Newsom’s $5 billion rent relief may right a wrong
Congratulations to Gov. Gavin Newsom for seeing an economic injustice few are willing to acknowledge.
It’s about time someone in power finally addressed the inequity of the pandemic era’s housing relief programs.
Newsom and the state legislature have agreed to spend $5 billion to $7 billion in relief cash to pay off unpaid rent bills for lower-income Californians. This would also help recoup losses for landlords who carried much of housing’s financial burden over the last 15 months.
Let’s ponder how different the treatment was for the ownership world vs. rental.
Owners, the ownership industry and mortgage makers got a massive, largely federal bailout that helped many participants who didn’t actually need financial assistance.
Conversely, the rental slice of the housing market — a decidedly lower-income populace — and their landlords, many of whom are mom-and-pop owners, got the equivalent of cake crumbs.
Yes, eviction moratoriums allowed renters to skip paying for their apartments. But many of those plans required some rent repayment and the opportunity for the landlord to use legal remedies to collect debts.
In the ownership world, cash-strapped borrowers — some using the pandemic as an excuse — were allowed to defer house payments, in some cases up to 30 years, with no blemishes on their credit history.
How this nation, its leadership and financial industries handled housing’s slice of the economic emergency is an example of what I’ll politely call “systemic poor-ism.”
Many people are financially unstable due to forces outside of their control. The system, so to speak, has rarely been very kind to the have-nots. And the poor tend to be renters.
Consider 2020. Quick moves ensured the economic damage created by lockdowns did not collapse ownership markets or the financial systems that help them run. That swift action likely was a lesson learned from the missteps of the Great Recession’s lopsided relief plans.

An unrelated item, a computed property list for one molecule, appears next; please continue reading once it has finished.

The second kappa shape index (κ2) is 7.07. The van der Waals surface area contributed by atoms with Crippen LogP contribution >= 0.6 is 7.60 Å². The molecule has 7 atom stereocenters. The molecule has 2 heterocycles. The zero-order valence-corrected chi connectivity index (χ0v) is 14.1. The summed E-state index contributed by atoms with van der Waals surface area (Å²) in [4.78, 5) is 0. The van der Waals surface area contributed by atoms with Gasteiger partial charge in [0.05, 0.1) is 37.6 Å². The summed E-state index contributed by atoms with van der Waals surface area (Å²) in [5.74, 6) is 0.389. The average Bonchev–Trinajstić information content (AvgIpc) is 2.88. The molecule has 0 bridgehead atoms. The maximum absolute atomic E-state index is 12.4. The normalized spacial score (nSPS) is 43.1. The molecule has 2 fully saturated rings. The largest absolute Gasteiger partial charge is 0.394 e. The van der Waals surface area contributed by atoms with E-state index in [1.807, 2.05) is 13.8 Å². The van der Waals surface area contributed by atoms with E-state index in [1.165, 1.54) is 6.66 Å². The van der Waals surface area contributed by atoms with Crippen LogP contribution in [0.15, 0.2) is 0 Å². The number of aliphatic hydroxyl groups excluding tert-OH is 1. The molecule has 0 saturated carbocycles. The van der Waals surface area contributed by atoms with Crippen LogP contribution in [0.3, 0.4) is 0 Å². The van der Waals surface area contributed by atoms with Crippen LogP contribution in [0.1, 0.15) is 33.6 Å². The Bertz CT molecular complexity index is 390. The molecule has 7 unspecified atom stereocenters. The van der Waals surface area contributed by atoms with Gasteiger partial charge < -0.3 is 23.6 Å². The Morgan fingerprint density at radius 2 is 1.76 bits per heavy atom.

Last year, the powerful Federal Reserve slashed already low interest rates to historic lows. And the central bank bought at least $1 trillion in mortgage securities that fuel loan making.
Forbearance relief allowed lenders to easily place missed loan payments on the back of mortgage notes. Other aid allowed loan servicers to avoid financial ruin. Those low rates also helped homeowners cut payments by refinancing their mortgages.
Yes, these efforts stabilized the ownership market. But the continuation to this day has created a massive and undeserved financial windfall for many participants — owners, buyers, builders and anybody in the housing transaction business.
Compare that generosity with what tenants and landlords got. Roughly 900,000 California households missed rent payments — each with an average amount of $4,600 unpaid, says a study by PolicyLink.
The rental world’s help, simply put, was essentially a payment time-out. There were no firm terms for how losses accrued amid moratoriums might be shared or recouped.
So, it’s encouraging to see Newsom trying to narrow the pandemic’s housing aid gap. If this payback plan becomes state policy — and there are no guarantees — the cash outlay will do a little to help the longer-term plight of California renters.
Before the pandemic, a renter’s chances of joining the ownership class were small due to already high home prices. Continued “systemic poor-ism” translates to that dream becoming nearly impossible today.
The reality check is admitting the Fed’s cheap money policies primarily benefit those wealthy enough to borrow. These financing bargains ballooned home prices across the nation to unthinkable heights — far in excess of any extra buying power created by record-low interest rates.
Of course, that cheap money could overheat housing values to a degree that the market suffers yet another collapse. That calamity might slash prices, creating chances for more California renters to join the privileged ownership group.
Unless, the nation comes to ownership’s rescue — again!